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Seven Cities of Gold (1984)

March 5th, 2009 by Troy Goodfellow · 12 Comments · Design, Feature:Map, History

For an explanation of what this series is about, go here.

It’s been 25 years since Dan Bunten and EA released Seven Cities of Gold for the Atari 800, Commodore 64 and Apple II and it’s still the most influential strategy game ever made. I guess one of the Blizzard real time strategy games would be the only competition. It was one of the first open ended historical strategy games, giving you a setting but little else. It was about exploration more than it was about conquest, opening entirely new avenues for setting player goals.

But the influence of Seven Cities of Gold is best seen in how it integrated its map with the game’s goals. Bunten did one big thing that no one had done before, or at least not on this scale. Bunten used entirely random maps.

We take this for granted today – so much so that a lot of game designers just don’t bother with it. They can, after all, design a map that is more accurate or more balanced or more challenging. Why let the computer muck it all up? One of the big problems with a random map is fairness. As anyone who has spent hours with Civilization III knows, being stuck on a swampy continent with a single luxury resource and no saltpeter or iron can lead to an early exit.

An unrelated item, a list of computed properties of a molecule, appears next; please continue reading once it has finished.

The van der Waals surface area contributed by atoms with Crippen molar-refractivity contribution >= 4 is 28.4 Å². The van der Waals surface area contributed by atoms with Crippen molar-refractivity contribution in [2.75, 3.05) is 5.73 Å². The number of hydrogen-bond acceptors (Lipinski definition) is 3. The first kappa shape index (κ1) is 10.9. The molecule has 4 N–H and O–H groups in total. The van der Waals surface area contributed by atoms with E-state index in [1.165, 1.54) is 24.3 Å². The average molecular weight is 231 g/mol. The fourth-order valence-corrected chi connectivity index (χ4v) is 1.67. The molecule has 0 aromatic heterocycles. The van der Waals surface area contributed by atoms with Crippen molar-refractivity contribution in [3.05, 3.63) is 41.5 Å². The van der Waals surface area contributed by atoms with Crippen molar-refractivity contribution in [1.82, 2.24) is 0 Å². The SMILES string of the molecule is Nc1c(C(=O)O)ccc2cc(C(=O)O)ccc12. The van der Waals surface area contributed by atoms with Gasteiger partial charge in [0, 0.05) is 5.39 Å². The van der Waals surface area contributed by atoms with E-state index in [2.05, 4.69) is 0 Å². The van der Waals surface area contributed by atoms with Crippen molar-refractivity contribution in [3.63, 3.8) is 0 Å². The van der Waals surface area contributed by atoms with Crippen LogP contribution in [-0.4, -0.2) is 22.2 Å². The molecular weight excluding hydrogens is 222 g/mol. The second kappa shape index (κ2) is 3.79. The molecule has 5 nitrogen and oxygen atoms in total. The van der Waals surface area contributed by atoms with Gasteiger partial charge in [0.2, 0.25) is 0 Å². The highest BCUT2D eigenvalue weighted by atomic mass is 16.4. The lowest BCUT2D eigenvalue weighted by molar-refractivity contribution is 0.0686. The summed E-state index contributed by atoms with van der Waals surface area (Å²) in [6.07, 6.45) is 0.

The unfairness in Seven Cities of Gold was entirely the point.

The maps themselves were fairly simple. You would have an unexplored continent and the occasional native village. (You could play an historical map, but where’s the fun in that?) Mapping the world was one of the goals of the game, so you would land with men, food and trade goods all for the purpose of cartography. The maps tried to mirror actual geographic and cultural formations, with mountain ranges and varying levels of civilization. You could build forts and missions to make your life easier, but things were never easy.

After all, Ponce de Leon and Hernando de Soto died while exploring. There is a constant tension in the game between moving forward and moving back. If you run out of food chasing down a rumored El Dorado, you will die and lose all progress you made since you last saved your game in Europe. But if you turn around, you waste time at sea in your limited life span. You consume food as you sail, too, so you can’t just carry it all with you while you wander the jungle.

The world map

The more you mapped (and the more gold you raked in) the better your evaluation would be. Like Microprose’s later Colonization, it was usually better to be nice to the natives, especially if you were far from help. But gold has as great an attraction for the gamer as it did for the conquistador.

If it looks like I am spending more time on the gameplay than the maps, bear in mind that the maps in Seven Cities of Gold are the gameplay. There are no set goals beyond those you set for yourself, even if you do get rated by the king. Before Will Wright’s SimCity, Bunten created an open world with “Succeed” as your only mission description.

You can judge how much and quickly the world changed by the 1993 re-release Commemorative Edition. It had goals and missions, colonies to found, etc. It was as much a do-over as anything else. The core game mechanics were basically in place, but there were new options and new urgency to follow instructions. By most measures, it is a better “game”, but I’m not convinced it’s a better world.